Serial entrepreneur and angel investor Elad Gil has become renowned in Silicon Valley startup circles, largely because he not only funds startups but he advises many, too. Some of the tech companies he has logged time with include Airbnb, Twitter, Google, Instacart, Coinbase, Stripe, and Square.
All have evolved into massive growth companies, and because Gil says he has seen common challenges emerge as each has taken off, he decided to write about how to address some of these challenges in a book that’s being released today called The High Growth Handbook.
Interestingly, Stripe, the online payments company, is the publisher, having recently added book publishing to the list of services it offers.
We talked with Gil about the book recently to learn more.
TC: What was the impetus for this project? You were tired of repeating yourself when talking with founders?
EG: I decided to write it after seeing a lot of the common patterns that late-stage companies follow. A lot of them wind up having exactly the same issues.
TC: Including . . .
EG: Some of the biggest issues center on what a founder’s role as CEO should be as a company scales, how to hire a board, how to hire executives, how to do re-orgs, how to buy a company for the first time, how to build a a real product organization, how to do late-stage financings, how to think about secondaries offerings . . .
TC: That’s a lot of issues! But aren’t companies getting advice from their investors along the way? Isn’t that partly the point of working with venture capitalists?
EG: The truth is founders sometimes don’t want to raise these questions out of fear that they’ll seem naïve or not fully up to the role. You also see some VCs who understand early-stage really well but who haven’t themselves operated at scale and maybe don’t have a lot of experience with re-orgs and M&A.
TC: Going back to the many challenges you raise, which do founders most often fumble?
EG: This biggest mistakes you see tend to be around hiring and leadership. That’s probably the most likely reason for outright failure.
TC: Can you elaborate?
EG: Say you’re an engineer who started a company. You don’t know the role of VP of sales or CFO or COO. Executives are very tricky versus individual contributors and these are people you’re going to spend a lot of time with and who may define the role differently than you might assume they would. Some of the questions you need to be asking is can they hire great people and manage them productively? Are they strategic? Are they collaborative? Are they ethical people who will fundamentally do the right thing?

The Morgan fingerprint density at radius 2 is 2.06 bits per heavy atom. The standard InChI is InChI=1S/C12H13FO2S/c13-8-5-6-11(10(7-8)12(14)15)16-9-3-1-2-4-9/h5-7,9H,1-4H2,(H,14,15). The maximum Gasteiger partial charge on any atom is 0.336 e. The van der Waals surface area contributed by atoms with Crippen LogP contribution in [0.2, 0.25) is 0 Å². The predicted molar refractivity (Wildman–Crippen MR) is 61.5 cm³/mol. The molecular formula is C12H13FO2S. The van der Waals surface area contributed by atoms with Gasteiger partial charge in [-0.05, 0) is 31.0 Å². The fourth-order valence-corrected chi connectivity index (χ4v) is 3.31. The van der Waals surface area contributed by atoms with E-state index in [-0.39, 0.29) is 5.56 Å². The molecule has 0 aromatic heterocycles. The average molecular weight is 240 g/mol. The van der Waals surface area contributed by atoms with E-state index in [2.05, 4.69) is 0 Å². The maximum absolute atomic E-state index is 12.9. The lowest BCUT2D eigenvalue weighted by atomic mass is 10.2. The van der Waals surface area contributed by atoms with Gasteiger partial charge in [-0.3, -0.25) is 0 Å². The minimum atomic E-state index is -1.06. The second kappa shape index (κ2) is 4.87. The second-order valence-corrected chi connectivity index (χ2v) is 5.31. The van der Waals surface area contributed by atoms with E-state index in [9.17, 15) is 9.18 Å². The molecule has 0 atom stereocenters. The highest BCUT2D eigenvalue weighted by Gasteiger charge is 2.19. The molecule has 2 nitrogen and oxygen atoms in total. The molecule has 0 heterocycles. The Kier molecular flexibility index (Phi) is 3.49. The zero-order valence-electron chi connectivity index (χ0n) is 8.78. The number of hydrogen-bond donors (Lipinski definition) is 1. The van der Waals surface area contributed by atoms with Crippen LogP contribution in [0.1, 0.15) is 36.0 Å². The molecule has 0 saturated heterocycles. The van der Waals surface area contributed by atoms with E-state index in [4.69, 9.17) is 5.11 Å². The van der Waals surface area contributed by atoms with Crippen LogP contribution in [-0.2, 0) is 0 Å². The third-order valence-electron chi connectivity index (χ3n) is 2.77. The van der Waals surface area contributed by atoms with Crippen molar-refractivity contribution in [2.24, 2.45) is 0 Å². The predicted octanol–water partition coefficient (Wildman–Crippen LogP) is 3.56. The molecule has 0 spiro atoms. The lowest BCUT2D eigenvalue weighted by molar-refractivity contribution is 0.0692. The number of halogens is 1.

TC: You also mentioned M&A, which seems like a minefield for any executive team, given that acquisitions so often don’t work out. What do founders misunderstand about M&A?
EG: I think that’s partly the misunderstanding, that M&A can be a mistake. You can think of M&A two ways: from a portfolio perspective, meaning you are overseeing strategic assets, or that you’re buying something that you’re willing to experiment with. Either way, throughout the history of tech, most of the great companies have gotten where they are through acquisitions. Cisco, Microsoft, Google, Facebook. You have to be willing to have things not work, but it’s a fallacy to think it doesn’t work generally, which you sometimes see at companies with less experienced employees. They might think, “Why buy this company when we can hire 10 engineers instead and build the same thing?” What that misses is that companies can be under-resourced and constrained but they could be working on something good. Companies also sometimes think they have to integrate tech stacks when they should let something run independently and just redistribute the product.
TC: You’ve been in the startup world a while. What are some of the biggest shifts you’ve seen, aside from maybe all the late-stage capital we’ve seen flood into Silicon Valley?
EG: One of definitely the rise of the COO, a change ushered in by Facebook’s Sheryl Sandberg. Before her, founders were often relegated to secondary roles as we saw when Eric Schmidt took over for Larry and Sergey at Google. What used to happen: you’d hire a CEO and the you’ve move into a kind of VP role. Now, founders are able to stay with the company with the support of a COO and not give up control.
Obviously, too, the time to IPO has lengthened considerably, driven by all the late-stage capital that’s available. There’s a generation of entrepreneurs that’s been scared to go public out of fear of the enormous overhead associated with it, when the reality is you do not need to hire 100 people to deal with a public offering. They also worry that Wall Street is too quarter-to-quarter focused, but if you look at companies like Google and Facebook and Amazon [and their ability to continue to innovate], that’s probably not true. And you see arguments around hiring, but when you go public, you can pay people less because they know their stock is real and liquid.
Thankfully, companies like Spotify and Dropbox and Square have started setting the tone that it’s okay to get out there.